“We are what our thoughts have made us; so take care about what you think. Words are secondary. Thoughts live; they travel far.”
Swami Vivekananda

Lincoln Stoller, PhD, 2021. This work is licensed under a Creative Commons Attribution-NonCommercial-NoDerivatives 4.0 International license (CC BY-NC-ND 4.0)

In part one of the series I presented the contrast between what we see and what we think we see as an analog to how we think. I made the point that our mind creates the illusion of well-formed vision and how it is that we do not question this. There are components to this mechanism:

  • Perception is a mental illusion.
  • We guess at the appearance of what we don’t perceive.
  • Memory and guess-work fills in what’s uncertain.
  • Always believing what we see, we justifying it regardless.
  • We trust what works and work with what we trust.

This is the normal, ongoing process of vision, of which we are unaware. Many things in our pre-conscious, imaginary field of vision are handled in this fashion and most of them never reach our consciousness.

We see before we know what we see and we accept what we see without judgement. If something that we see changes, then we change what we think without judgment. If a cat becomes a shadow or a shadow becomes a cat, we don’t question it. We not only believe what we see, but what we believe can change instantly without disturbing us.

A small number of ideas and images become important enough to enter our consciousness. These are the ideas and images we need to think about. Once we start thinking, we become more attached to our beliefs. We remain largely unaware of the many images that do not pass this threshold.

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Unlike vision for which we can close our eyes, there always seem to be thoughts in our mind. Our mind is aware of the passage of time whether or not we’re seeing things. We can compare the length of time during which we have sight with the length of time we don’t. This is not the case with thoughts.

Thoughts clock our sense of time. In order to sense time passing we need a flow of thoughts. They don’t have to be cogent, focused, or precise. They can be nonsense, repetitive, or hallucinatory. But when our thoughts stop, so does our sense of time. Training yourself to accurately judge the passage of time requires carefully controlling your flow of thoughts.

As sleep lacks thoughts, sleep lacks time and we cannot sense sleep-time passing. A hypnotic trance lacks the normal duration of thoughts and a hypnotic trance is perceived as lacking the normal duration of time. The perception of shortened time during hypnosis is called time dilation.

We have a limited ability to be aware of thoughts, and we automatically throttle back our sensitivity when our minds are active. We can’t have too many thoughts or we become confused. When we don’t have conscious thoughts, unconscious thoughts enter our awareness. Our flow in time requires them.


Our minds are severely limited in the rate at which we can process information. We’ve all had the experience of having our train of thought disrupted by outside issues. When this happens we cannot perceive, process, or respond effectively. We need to focus our attention on what we see and eliminate outside distractions. When that fails, we struggle to organize our thinking.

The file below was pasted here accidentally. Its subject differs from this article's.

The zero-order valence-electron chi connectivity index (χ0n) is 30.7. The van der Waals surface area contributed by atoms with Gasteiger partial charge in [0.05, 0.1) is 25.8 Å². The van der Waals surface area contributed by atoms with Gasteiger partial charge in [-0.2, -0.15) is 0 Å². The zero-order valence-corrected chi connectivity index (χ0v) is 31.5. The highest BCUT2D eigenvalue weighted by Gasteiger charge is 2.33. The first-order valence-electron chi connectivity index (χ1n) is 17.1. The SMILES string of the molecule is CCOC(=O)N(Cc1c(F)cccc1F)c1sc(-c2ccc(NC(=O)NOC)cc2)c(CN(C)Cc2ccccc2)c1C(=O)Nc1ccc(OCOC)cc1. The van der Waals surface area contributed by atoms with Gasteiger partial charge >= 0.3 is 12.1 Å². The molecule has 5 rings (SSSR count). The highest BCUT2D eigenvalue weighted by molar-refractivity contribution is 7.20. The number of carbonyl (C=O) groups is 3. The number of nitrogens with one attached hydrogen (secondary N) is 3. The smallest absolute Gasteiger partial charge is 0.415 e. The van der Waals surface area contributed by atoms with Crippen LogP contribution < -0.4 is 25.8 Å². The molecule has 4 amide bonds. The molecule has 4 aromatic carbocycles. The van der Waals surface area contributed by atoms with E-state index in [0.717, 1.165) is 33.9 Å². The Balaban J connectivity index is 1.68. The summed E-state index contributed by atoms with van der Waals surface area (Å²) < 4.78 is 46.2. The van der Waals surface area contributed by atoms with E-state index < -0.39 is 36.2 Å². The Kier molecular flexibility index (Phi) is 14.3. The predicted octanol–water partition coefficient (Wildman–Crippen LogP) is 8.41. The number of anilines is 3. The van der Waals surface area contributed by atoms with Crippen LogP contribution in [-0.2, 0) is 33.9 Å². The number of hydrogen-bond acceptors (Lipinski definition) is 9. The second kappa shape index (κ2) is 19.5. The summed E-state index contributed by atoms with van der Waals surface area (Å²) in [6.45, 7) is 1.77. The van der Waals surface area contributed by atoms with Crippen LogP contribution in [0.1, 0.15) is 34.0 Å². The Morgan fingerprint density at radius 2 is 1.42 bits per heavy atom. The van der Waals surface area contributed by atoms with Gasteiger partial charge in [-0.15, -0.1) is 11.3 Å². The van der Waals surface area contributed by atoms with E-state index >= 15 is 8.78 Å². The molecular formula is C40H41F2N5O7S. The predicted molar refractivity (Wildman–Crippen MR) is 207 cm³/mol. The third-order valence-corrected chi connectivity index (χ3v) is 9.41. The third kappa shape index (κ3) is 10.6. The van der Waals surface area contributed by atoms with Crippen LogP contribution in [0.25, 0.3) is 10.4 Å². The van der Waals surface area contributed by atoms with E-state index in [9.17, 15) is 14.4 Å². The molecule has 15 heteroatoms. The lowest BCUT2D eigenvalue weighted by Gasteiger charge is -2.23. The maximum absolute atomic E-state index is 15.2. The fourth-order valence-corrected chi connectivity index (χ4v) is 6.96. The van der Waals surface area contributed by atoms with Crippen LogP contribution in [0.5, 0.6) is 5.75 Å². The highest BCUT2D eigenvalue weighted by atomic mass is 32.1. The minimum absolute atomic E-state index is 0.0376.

We do this internally as well, even if we’re not seeing anything. We shut out the cacophony of elemental ideas and associations and only recognize an idea when it reaches a threshold of form. Sometimes ideas come fully formed as phrases, images, or recognizable feelings. We’re clearly aware of much in our environment subliminally, though we are not aware at a conscious level. Magic tricks work by manipulating what we’re subconsciously but not consciously aware of.

Rarely do we recognize what does not have an expression. Without a clear impression all we have are suggestions and possibilities. In such a state we are uncommitted to our perceptions and suggestible in our thoughts. If you’re listening carefully, then you’ll be aware that you hold your judgments until you understand what’s being said, and before that point you might be aware of several ideas forming.


In Part 1, I introduced the notion of oughts, bits of mind, memory, and ideation that comprise a thought similar to the way that letters comprise words. They are the consequential elements that make up an idea. Oughts are not abstract symbols, they are bits of meaning. We don’t recognize the oughts, or thought elements, until they assemble to a critical point.

An aspect of anxiety is being unable to reach closure with thoughts that you feel are important. Being undecided is the same as having multiple lines of thought vying for primacy. Anxiety is reduced when you feel that you understand your choices and their outcomes. This is different from being fearful, which is a state where you feel certain of something threatening.

You may recall having half an idea, having the urge to speak a sentence that you can’t finish. This is rare, as even people who speak gibberish finish their sentences. This would be a type of aphasia which is localized to language, but I want to think more broadly in terms of something below language.